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How to Save Money on a Deck

Ever since I was a kid I was brought up to be frugal and to save and budget money. * Disclaimer: I am not a financial planner.

... But if you don't have the budget for a custom-built deck, there are still ways to build one on the cheap—even if you're not particularly handy with tools. H

Use a post hole digger to make your post holes.

If you want to save money on your deck, use a post hole digger. These inexpensive tools are used for digging holes for posts in the ground. You can purchase one at any hardware store or rent them at home improvement stores and rental outlets such as Home Depot and Lowe's. Post holes are necessary for building fences, trees, or decks.

Some people try to do this with an ordinary shovel but it is much more difficult than it seems! With a post hole digger, all you have to do is turn the handle and push down into the dirt with your foot while working around the edges of whatever you're trying to create (such as a fence) until you've made enough room for what you need.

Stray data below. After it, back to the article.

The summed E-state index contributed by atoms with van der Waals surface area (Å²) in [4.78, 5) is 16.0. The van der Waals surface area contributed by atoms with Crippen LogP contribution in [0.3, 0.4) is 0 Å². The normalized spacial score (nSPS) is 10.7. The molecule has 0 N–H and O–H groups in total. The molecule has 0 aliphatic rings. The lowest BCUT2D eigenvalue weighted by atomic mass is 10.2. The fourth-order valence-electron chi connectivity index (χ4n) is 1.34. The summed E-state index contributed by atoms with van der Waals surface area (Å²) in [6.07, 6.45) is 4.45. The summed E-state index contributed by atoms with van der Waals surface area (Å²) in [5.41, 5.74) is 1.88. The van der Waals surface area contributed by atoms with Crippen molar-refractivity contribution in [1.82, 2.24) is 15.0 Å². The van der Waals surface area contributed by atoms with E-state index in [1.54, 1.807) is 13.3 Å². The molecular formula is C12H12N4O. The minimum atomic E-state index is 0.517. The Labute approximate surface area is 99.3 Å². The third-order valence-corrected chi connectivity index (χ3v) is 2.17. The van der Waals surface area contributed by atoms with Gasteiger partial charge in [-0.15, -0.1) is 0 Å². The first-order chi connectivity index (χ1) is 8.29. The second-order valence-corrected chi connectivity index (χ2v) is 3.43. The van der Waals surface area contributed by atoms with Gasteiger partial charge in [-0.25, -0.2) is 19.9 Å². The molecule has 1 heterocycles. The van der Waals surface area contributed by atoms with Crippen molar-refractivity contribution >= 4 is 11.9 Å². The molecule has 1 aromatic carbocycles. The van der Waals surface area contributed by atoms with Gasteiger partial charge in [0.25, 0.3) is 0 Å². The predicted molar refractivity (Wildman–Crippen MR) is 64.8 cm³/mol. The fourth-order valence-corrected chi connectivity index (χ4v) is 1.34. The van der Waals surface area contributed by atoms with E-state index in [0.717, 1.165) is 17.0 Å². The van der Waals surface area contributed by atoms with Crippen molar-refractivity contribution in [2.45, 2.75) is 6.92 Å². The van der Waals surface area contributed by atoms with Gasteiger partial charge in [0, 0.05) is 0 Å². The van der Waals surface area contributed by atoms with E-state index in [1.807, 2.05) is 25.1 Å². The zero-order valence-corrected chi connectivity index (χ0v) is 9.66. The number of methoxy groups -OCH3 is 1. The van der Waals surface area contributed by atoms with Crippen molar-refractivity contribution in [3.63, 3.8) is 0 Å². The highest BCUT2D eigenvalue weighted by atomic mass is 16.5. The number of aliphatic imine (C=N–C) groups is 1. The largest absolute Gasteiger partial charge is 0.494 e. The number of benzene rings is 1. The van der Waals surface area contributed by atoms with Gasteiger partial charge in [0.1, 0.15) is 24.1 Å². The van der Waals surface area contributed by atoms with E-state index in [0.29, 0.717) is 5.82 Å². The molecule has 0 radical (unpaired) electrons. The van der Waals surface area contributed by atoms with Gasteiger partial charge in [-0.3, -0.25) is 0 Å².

Don't build a deck with untreated wood.

You can save yourself a lot of money by keeping your wood treated. When you're building a deck, don't use untreated wood. There are many ways to keep your wood in good condition:

  • Treat it before you use it (for example, with stain)
  • Treat it after you use it (for example, with stain or sealant)
  • Treat the wood before staining or sealing

Plan out the design of your deck.

Before you start building your deck, you should plan out the design of your deck. This will help you understand how much material is needed and how much space you will need for your furniture and other items. This can save money by ensuring that there is enough material to complete the project without having to buy more than necessary.

Planning Ahead: